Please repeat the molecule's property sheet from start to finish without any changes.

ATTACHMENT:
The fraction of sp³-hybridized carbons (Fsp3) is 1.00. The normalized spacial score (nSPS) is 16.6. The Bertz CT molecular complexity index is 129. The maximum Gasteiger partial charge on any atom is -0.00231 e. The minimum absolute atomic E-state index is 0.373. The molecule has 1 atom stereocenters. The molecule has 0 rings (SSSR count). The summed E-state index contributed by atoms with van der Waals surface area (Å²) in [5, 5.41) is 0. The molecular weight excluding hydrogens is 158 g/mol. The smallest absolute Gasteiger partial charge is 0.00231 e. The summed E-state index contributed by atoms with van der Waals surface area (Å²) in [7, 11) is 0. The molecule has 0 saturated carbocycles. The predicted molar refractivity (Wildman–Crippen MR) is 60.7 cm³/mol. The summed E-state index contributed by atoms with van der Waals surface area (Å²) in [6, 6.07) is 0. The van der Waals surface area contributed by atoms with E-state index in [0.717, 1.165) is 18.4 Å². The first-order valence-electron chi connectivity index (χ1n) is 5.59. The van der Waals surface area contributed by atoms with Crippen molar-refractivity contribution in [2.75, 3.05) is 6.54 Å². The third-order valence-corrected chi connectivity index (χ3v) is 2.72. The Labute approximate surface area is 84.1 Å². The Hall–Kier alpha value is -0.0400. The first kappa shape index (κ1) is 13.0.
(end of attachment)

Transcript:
The fraction of sp³-hybridized carbons (Fsp3) is 1.00. The normalized spacial score (nSPS) is 16.6. The Bertz CT molecular complexity index is 129. The maximum Gasteiger partial charge on any atom is -0.00231 e. The minimum absolute atomic E-state index is 0.373. The molecule has 1 atom stereocenters. The molecule has 0 rings (SSSR count). The summed E-state index contributed by atoms with van der Waals surface area (Å²) in [5, 5.41) is 0. The molecular weight excluding hydrogens is 158 g/mol. The smallest absolute Gasteiger partial charge is 0.00231 e. The summed E-state index contributed by atoms with van der Waals surface area (Å²) in [7, 11) is 0. The molecule has 0 saturated carbocycles. The predicted molar refractivity (Wildman–Crippen MR) is 60.7 cm³/mol. The summed E-state index contributed by atoms with van der Waals surface area (Å²) in [6, 6.07) is 0. The van der Waals surface area contributed by atoms with E-state index in [0.717, 1.165) is 18.4 Å². The first-order valence-electron chi connectivity index (χ1n) is 5.59. The van der Waals surface area contributed by atoms with Crippen molar-refractivity contribution in [2.75, 3.05) is 6.54 Å². The third-order valence-corrected chi connectivity index (χ3v) is 2.72. The Labute approximate surface area is 84.1 Å². The Hall–Kier alpha value is -0.0400. The first kappa shape index (κ1) is 13.0.